Stories

The IRE Resource Center is a major research library containing more than 27,000 investigative stories.

Most of our stories are not available for download but can be easily ordered by contacting the Resource Center directly at 573-882-3364 or rescntr@ire.org where a researcher can help you pinpoint what you need.

Search results for "grocery" ...

  • Doing the Math: Behind a $5 Million Inauguration

    For nearly a year, the Texas Tribune’s Shannon Najmabadi and Jay Root have been on the hunt for records detailing the state’s spending on Gov. Greg Abbott’s 2019 inauguration. From a source, they obtained a program and fundraising solicitation for the celebration. The documents revealed that dozens of influential corporations and individuals — AT&T Corporation; H-E-B grocery; a handful of political appointees — had donated thousands of dollars for front-row access during the festivities — and, perhaps, beyond.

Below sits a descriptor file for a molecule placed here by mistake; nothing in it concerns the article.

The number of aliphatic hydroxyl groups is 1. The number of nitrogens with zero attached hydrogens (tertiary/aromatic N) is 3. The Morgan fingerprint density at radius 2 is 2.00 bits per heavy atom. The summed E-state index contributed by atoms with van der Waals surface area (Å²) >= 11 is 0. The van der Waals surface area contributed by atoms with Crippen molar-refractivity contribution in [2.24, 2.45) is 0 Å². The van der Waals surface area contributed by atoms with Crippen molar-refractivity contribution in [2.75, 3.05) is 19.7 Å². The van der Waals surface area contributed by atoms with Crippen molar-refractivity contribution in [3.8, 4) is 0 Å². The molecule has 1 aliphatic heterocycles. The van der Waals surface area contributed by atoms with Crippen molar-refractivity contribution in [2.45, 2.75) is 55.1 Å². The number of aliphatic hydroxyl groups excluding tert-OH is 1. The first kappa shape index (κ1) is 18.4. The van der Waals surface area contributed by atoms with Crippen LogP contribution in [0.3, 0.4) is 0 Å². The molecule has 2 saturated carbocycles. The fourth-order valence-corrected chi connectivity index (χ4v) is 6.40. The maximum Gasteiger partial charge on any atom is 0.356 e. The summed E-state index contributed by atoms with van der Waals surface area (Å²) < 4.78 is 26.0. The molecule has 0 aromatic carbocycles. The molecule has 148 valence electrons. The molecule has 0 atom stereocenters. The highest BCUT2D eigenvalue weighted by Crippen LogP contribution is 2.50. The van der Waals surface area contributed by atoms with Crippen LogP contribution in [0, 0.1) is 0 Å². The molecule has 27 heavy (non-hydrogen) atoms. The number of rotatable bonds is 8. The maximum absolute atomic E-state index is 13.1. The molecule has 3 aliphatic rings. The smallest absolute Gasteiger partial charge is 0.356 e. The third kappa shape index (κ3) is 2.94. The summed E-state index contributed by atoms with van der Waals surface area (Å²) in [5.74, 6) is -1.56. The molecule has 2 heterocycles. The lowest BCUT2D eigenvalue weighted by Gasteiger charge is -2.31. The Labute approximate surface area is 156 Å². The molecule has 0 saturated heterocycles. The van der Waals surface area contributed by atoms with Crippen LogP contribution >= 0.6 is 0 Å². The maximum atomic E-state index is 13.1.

• Devastating Virus

    Most people think food comes from the grocery store. So when a devastating virus hit the hog industry in Spring 2013, few people probably noticed except when it came to paying a lot more for bacon that summer. At Harvest Public Media, a public radio collaboration based in the Midwest, we know that food production is an expensive, complicated process. We investigated Porcine Epidemic Diarrhea virus, a fast-spreading virus never before seen in the U.S., finding an intriguing international story and a significant failure by the U.S. agency that oversees agriculture.
  • Meat re-packing in grocery store

    Radio-Canada's investigation brought to light an illegal practice that had been going on for years and that the agrifood industry was determined to keep under wraps: the systematic altering of packaging dates on meat sold in grocery stores to make consumers believe it was fresher than it actually was. Each morning, store butchers were taking packaged meats from the shelves and relabeling them with a later packaging date.